In the meantime, the team plans to improve the sensitivity of their prototype camera so that it can capture virtually every incoming photon. That will enable the camera to tackle quantum imaging techniques that could be a game changer for many fields, including astronomy and medical imaging.

Sunday, November 19, 2023

Job Postings - Week of 19 Nov 2023


Principal Process Engineer - CMOS Image Sensor

Nampa, Idaho, USA


Institute of Photonic Sciences

Post-doctoral position in development of low-cost CMOS compatible intersubband optoelectronics

Barcelona, Spain



Camera Engineer for Personal Systems

Austin, Texas, USA


Ring of Security Asia

Image Quality Engineer

Taipei, Taiwan



Sensor Characterization Engineer

Santa Clara, California, USA


National University of Singapore

Research Engineer (Sensors Technology)

Kent Ridge Campus, Singapore


University of Maine

Assistant Professor of Physics (tenure)

Orono, Maine, USA



Technical Imaging Expert – Image Sensors

Munich, Germany



Conference List - May 2024

Robotics Summit & Expo - 1-2 May 2024 - Boston, Massachusetts, USA - Website

CLEO - Congress on Lasers and Electro-Optics  -  5-10 May 2024 - Charlotte, North Carolina, USA - Website

Automate - 6-9 May 2024 - Detroit, Michigan, USA - Website

8th International Conference on Bio-Sensing Technology - 12-15 May 2024 - Seville, Spain - Website

16th Optatec - 14-16 May 2024 - Frankfurt, Germany - Website

The 4th International Electronic Conference on Biosensors - 20-22 May 2024 - Online - Website

Auto-Sens USA - 21-23 May 2024 - Detroit, Michigan, USA - Website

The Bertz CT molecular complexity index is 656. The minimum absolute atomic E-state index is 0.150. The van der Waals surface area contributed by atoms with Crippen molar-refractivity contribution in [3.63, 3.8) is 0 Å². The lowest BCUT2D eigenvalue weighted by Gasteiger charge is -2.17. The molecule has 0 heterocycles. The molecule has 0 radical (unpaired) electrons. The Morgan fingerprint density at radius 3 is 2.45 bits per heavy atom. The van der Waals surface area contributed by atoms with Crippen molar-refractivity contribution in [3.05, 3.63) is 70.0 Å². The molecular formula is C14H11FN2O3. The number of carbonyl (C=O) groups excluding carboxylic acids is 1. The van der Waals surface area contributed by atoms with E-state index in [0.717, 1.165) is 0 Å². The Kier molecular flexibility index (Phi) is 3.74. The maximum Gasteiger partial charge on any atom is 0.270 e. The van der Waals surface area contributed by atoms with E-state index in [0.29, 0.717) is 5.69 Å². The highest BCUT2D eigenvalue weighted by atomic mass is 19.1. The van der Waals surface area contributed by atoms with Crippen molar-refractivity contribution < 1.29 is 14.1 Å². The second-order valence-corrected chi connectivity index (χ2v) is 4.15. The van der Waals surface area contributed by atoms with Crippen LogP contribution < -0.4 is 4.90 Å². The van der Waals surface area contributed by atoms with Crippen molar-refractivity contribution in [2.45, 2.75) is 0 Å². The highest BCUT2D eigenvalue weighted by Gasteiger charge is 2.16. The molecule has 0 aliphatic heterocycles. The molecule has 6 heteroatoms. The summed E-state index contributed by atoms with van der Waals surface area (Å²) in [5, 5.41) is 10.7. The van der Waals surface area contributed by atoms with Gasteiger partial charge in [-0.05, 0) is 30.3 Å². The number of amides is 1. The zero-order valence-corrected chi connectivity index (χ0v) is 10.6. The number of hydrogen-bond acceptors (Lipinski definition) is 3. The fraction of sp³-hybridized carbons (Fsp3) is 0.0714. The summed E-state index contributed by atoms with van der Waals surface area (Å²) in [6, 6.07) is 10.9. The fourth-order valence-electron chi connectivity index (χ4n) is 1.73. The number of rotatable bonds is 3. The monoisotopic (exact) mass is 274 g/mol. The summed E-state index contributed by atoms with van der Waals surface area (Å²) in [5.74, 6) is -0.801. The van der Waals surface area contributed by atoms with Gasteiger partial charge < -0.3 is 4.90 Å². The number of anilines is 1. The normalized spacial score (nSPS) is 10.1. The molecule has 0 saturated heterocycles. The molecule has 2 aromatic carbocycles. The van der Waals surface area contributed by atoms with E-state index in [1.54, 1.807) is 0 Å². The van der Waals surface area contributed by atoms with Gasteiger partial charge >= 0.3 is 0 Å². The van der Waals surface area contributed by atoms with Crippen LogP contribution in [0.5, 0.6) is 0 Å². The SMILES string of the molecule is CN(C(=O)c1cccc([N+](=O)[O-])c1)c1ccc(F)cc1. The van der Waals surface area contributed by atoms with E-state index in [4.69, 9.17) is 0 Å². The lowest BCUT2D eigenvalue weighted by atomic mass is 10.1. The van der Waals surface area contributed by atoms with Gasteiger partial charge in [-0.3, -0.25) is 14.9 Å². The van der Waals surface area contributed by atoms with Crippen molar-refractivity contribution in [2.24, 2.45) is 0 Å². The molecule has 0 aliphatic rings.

ALLSENSORS 2024 - 26-30 May 2024 - Barcelona, Spain - Website

20th WCNDT - 27-31 May 2024 - Incheon, Korea - Website


Return to Conference List Index 

Thursday, November 16, 2023

RADOPT 2023 Nov 29-30 in Toulouse, France

The 2023 workshop on Radiation Effects on Optoelectronic Detectors and Photonics Technologies (RADOPT) will be co-organised by CNES, UJM, SODERN, ISAE-SUPAERO AIRBUS DEFENCE & SPACE, THALES ALENIA SPACE in Touluse, France on November 29 and 30, 2023.

After the success of RADOPT 2021, this second edition of the workshop, will continue to combine and replace two well-known events from the Photonic Devices and IC’s community: the “Optical Fibers in Radiation Environments Days -FMR” and the Radiation effects on Optoelectronic Detectors Workshop, traditionally organized every-two years by the COMET OOE of CNES.

The objective of the workshop is to provide a forum for the presentation and discussion of recent developments regarding the use of optoelectronics and photonics technologies in radiation-rich environments. The workshop also offers the opportunity to highlight future prospects in the fast-moving space, high energy physics, fusion and fission research fields and to enhance exchanges and collaborations between scientists. Participation of young researchers (PhD) is especially encouraged.

Wednesday, November 15, 2023

SWIR Vision Systems announces 6 MP SWIR sensor to be released in 2024

The sensor is based on quantum dot crystals deposited on silicon.


Acuros® CQD® sensors are fabricated via the deposition of quantum dot semiconductor crystals upon the surface of silicon wafers. The resulting CQD photodiode array enables high resolution, small pixel pitch, broad bandwidth, low noise, and low inter-pixel crosstalk arrays, eliminating the prohibitively expensive hybridization process inherent to InGaAs sensors. CQD sensor technology is silicon wafer-scale compatible, opening its potential to very low-cost high-volume applications.


  •  3072 x 2048 Pixel Array
  •  7µm Pixel Pitch
  •  Global Snapshot Shutter
  •  Enhanced QE
  •  100 Hz Framerate
  •  Integrated 12bit ADC